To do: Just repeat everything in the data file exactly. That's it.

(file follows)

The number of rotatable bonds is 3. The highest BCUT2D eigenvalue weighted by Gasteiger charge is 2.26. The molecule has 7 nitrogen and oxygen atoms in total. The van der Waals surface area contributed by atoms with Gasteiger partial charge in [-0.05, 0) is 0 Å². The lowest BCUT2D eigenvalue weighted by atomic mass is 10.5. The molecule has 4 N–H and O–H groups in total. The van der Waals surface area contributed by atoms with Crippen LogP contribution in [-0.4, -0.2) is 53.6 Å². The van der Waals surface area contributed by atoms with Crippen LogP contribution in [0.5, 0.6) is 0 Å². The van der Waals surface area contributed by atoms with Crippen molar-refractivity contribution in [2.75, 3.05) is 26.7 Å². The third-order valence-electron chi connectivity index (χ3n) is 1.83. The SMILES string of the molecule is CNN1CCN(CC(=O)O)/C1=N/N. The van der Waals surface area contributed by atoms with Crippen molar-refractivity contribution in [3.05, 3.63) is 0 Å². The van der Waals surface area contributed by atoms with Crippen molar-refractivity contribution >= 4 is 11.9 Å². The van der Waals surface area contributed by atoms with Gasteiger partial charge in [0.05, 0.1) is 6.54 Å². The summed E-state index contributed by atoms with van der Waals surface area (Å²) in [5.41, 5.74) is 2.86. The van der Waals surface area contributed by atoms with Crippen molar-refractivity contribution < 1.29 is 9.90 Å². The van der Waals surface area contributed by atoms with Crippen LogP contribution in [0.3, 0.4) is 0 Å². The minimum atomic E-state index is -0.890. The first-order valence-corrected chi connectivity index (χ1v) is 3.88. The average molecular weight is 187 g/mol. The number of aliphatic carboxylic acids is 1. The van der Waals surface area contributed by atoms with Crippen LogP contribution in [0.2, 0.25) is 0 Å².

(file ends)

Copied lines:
The number of rotatable bonds is 3. The highest BCUT2D eigenvalue weighted by Gasteiger charge is 2.26. The molecule has 7 nitrogen and oxygen atoms in total. The van der Waals surface area contributed by atoms with Gasteiger partial charge in [-0.05, 0) is 0 Å². The lowest BCUT2D eigenvalue weighted by atomic mass is 10.5. The molecule has 4 N–H and O–H groups in total. The van der Waals surface area contributed by atoms with Crippen LogP contribution in [-0.4, -0.2) is 53.6 Å². The van der Waals surface area contributed by atoms with Crippen LogP contribution in [0.5, 0.6) is 0 Å². The van der Waals surface area contributed by atoms with Crippen molar-refractivity contribution in [2.75, 3.05) is 26.7 Å². The third-order valence-electron chi connectivity index (χ3n) is 1.83. The SMILES string of the molecule is CNN1CCN(CC(=O)O)/C1=N/N. The van der Waals surface area contributed by atoms with Crippen molar-refractivity contribution in [3.05, 3.63) is 0 Å². The van der Waals surface area contributed by atoms with Crippen molar-refractivity contribution >= 4 is 11.9 Å². The van der Waals surface area contributed by atoms with Gasteiger partial charge in [0.05, 0.1) is 6.54 Å². The summed E-state index contributed by atoms with van der Waals surface area (Å²) in [5.41, 5.74) is 2.86. The van der Waals surface area contributed by atoms with Crippen molar-refractivity contribution < 1.29 is 9.90 Å². The van der Waals surface area contributed by atoms with Crippen LogP contribution in [0.3, 0.4) is 0 Å². The minimum atomic E-state index is -0.890. The first-order valence-corrected chi connectivity index (χ1v) is 3.88. The average molecular weight is 187 g/mol. The number of aliphatic carboxylic acids is 1. The van der Waals surface area contributed by atoms with Crippen LogP contribution in [0.2, 0.25) is 0 Å².